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A Line or Two: Oh!-maha

The Old Market
The Old Market
It's a proverbial—and by now, pretty shopworn--worry: whenever a major-league team owner is trying to maneuver for leverage over our tax dollars, the fear is expressed by somebody that if Team A or B leaves the Twin Cities metro, we will turn into "a cold Omaha."

Ridiculously unfair to our towns, which are jammed with amenities, of course, and bizarrely counterfactual; does somebody think Omaha is on the equator? Most of all, as I discovered on a brief trip to Nebraska last week, ignorantly unfair to Omaha. The city may once have been a byword for the dullness that unenlightened coastal folks impute to flyoverland, but today it's a lively city displaying some of the smartest urbanism—and best food—anywhere.

Big Art and Good Books

My wife, Laurie, and I headed to Omaha for the express purpose of seeing art. Laurie is a public artist as well as a personal coach, and I'd written an article for Public Art Review in Saint Paul that included an account of an impressive Omaha public art project, the decorating of some enormous abandoned grain elevators with banners designed by an international group of artists. The project was coordinated by landscape architect Anne Trumble--who divides her time between Omaha and teaching duties at Columbia University--via her nonprofit, Emerging Terrain.

We took those in, as well as another massive public project, the beautiful block-long mural Fertile Ground, by Meg Saligman, one of the leading lights of the rich Philadelphia mural scene. And we visited the unique hybrid art space/creativity incubator called KANEKO, created by Omaha art giant Jun Kaneko. As I wrote in The Line a few weeks ago, KANEKO brings artists together with innovators in other fields to see how art-based creativity can aid the wider society. KANEKO has a one-of-a-kind library, shared with the University of Nebraska/Omaha, that's totally devoted to art, design, the creative process, imagination, and the more humane sides of science, with an emphasis on offbeat, large-scale, and otherwise unusual books. We spent hours there.

A Welcoming Market

And elements of the urban fabric of Omaha were impressive too. The city's Old Market is a textbook in good placemaking. Here, in rehabbed warehouses and commercial buildings, there's density and variety that make for excitement: a small restaurant next to a New Age shop next to an art gallery next to a bar next to a vintage clothing store, everything colorful, design-y, inviting. The streets were lively with shoppers, eaters, and buskers even on a Wednesday night. As Laurie noted, the vibe is more like Santa Fe than the urban Midwest—but without the sense you get in Santa Fe that Walt Disney is courting Georgia O'Keeffe.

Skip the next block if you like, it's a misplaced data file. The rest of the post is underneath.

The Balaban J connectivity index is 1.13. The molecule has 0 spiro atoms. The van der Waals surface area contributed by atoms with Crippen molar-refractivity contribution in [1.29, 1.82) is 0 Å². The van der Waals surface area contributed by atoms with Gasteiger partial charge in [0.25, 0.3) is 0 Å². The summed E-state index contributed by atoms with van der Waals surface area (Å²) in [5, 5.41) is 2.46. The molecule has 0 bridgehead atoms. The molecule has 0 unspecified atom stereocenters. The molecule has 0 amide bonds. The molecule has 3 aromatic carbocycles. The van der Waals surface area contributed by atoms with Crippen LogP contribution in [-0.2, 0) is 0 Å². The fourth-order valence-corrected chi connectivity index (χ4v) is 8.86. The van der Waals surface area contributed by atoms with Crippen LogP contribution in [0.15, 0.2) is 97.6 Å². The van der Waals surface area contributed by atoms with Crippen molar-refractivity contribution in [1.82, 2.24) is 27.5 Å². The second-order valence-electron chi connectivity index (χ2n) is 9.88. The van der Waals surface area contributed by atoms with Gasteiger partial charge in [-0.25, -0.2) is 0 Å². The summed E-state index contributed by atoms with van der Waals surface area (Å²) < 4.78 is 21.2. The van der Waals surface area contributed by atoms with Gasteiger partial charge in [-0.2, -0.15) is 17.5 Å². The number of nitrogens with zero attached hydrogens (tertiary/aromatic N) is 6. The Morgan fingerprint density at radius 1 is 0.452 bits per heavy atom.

On Thursday night, on Anne Trumble's recommendation, we made reservations at The Grey Plume. This elegant restaurant, locavore to the core, is lodged in a huge development called Midtown Crossing, a cluster of retail, hotels, and condominiums that, in its ambition and air of sophistication, reminds me of some of the fancy conurbations in West LA. Our dinners—I had the Kobe (wagyu) beef raised in Iowa, with potato puree, tiny asparagus, mushroom tops, tangerine—were simply world class.

And we ran into a charming and ingenious little pocket park created by the city's Chamber of Commerce, built into the corner of a parking lot (see photo at left). There's a humorous work of sculpture—a towering "tin man"—tables with umbrellas, and a bit of reconstituted prairie too. The perfect place to take a break amid the bustle of downtown, and the sort of simple, thoughtful public amenity that makes you remember Omaha.

The Buffett Factor

Before we left we visited Lyn Ziegenbein, executive director of the Peter Kiewit Foundation, which has been funding Omaha's most important projects for decades, including Fertile Ground, the Emerging Terrain projects, and Omaha's Civic Center. "Years ago," she said, "I would go to a conference somewhere, and when I told people the capitalization of the Foundation, they would be very interested in talking with me. Then they'd ask where I was located, I would tell them 'Omaha,' and they would find an excuse to go somewhere else. But in the last five years or so, when I say 'Omaha,' they ask 'Do you know Warren Buffett?'"

So the Berkshire Hathaway sage has become the symbol of an Omaha worth taking seriously. Whatever works. The main thing is that Nebraska's metropolis is dynamic and ambitious, with its share of problems, of course—we saw many a boarded-up building on the city's north and south sides—but also with urban successes from which we might well learn something. At the very least, we can let go of whatever residual condescension we might feel and welcome Omaha into the club of not just cold, but cool cities.

Photo of the Old Market courtesy Omaha Marriott

Photo of the pocket park by Laurie Phillips
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